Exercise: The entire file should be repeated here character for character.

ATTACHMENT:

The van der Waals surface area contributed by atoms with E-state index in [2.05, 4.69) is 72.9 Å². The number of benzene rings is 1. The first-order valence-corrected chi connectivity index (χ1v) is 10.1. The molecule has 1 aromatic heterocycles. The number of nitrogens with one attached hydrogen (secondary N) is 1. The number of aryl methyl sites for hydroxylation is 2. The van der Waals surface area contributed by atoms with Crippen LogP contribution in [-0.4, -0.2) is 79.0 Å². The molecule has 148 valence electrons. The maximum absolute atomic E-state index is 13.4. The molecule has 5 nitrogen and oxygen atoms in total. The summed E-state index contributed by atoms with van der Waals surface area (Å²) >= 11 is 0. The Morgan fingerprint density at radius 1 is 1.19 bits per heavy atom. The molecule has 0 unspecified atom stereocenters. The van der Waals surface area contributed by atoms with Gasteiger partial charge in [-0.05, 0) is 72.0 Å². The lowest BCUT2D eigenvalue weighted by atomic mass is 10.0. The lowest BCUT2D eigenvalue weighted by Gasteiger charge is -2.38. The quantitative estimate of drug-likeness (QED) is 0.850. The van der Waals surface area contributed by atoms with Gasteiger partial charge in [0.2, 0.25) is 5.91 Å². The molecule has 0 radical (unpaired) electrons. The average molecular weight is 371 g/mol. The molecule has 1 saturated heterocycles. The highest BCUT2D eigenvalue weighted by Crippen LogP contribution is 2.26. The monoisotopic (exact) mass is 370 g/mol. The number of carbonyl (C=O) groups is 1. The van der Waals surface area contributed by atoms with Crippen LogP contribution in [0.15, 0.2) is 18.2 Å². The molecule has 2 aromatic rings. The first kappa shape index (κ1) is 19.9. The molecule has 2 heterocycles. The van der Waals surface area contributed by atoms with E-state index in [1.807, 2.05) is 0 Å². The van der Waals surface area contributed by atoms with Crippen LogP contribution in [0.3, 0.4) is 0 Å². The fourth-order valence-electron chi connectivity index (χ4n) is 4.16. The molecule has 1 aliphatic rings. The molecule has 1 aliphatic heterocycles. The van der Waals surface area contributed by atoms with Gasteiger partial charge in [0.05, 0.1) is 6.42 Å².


The van der Waals surface area contributed by atoms with E-state index in [2.05, 4.69) is 72.9 Å². The number of benzene rings is 1. The first-order valence-corrected chi connectivity index (χ1v) is 10.1. The molecule has 1 aromatic heterocycles. The number of nitrogens with one attached hydrogen (secondary N) is 1. The number of aryl methyl sites for hydroxylation is 2. The van der Waals surface area contributed by atoms with Crippen LogP contribution in [-0.4, -0.2) is 79.0 Å². The molecule has 148 valence electrons. The maximum absolute atomic E-state index is 13.4. The molecule has 5 nitrogen and oxygen atoms in total. The summed E-state index contributed by atoms with van der Waals surface area (Å²) >= 11 is 0. The Morgan fingerprint density at radius 1 is 1.19 bits per heavy atom. The molecule has 0 unspecified atom stereocenters. The van der Waals surface area contributed by atoms with Gasteiger partial charge in [-0.05, 0) is 72.0 Å². The lowest BCUT2D eigenvalue weighted by atomic mass is 10.0. The lowest BCUT2D eigenvalue weighted by Gasteiger charge is -2.38. The quantitative estimate of drug-likeness (QED) is 0.850. The van der Waals surface area contributed by atoms with Gasteiger partial charge in [0.2, 0.25) is 5.91 Å². The molecule has 0 radical (unpaired) electrons. The average molecular weight is 371 g/mol. The molecule has 1 saturated heterocycles. The highest BCUT2D eigenvalue weighted by Crippen LogP contribution is 2.26. The monoisotopic (exact) mass is 370 g/mol. The number of carbonyl (C=O) groups is 1. The van der Waals surface area contributed by atoms with Crippen LogP contribution in [0.15, 0.2) is 18.2 Å². The molecule has 2 aromatic rings. The first kappa shape index (κ1) is 19.9. The molecule has 2 heterocycles. The van der Waals surface area contributed by atoms with E-state index in [1.807, 2.05) is 0 Å². The van der Waals surface area contributed by atoms with Crippen LogP contribution in [0.3, 0.4) is 0 Å². The fourth-order valence-electron chi connectivity index (χ4n) is 4.16. The molecule has 1 aliphatic rings. The molecule has 1 aliphatic heterocycles. The van der Waals surface area contributed by atoms with Gasteiger partial charge in [0.05, 0.1) is 6.42 Å².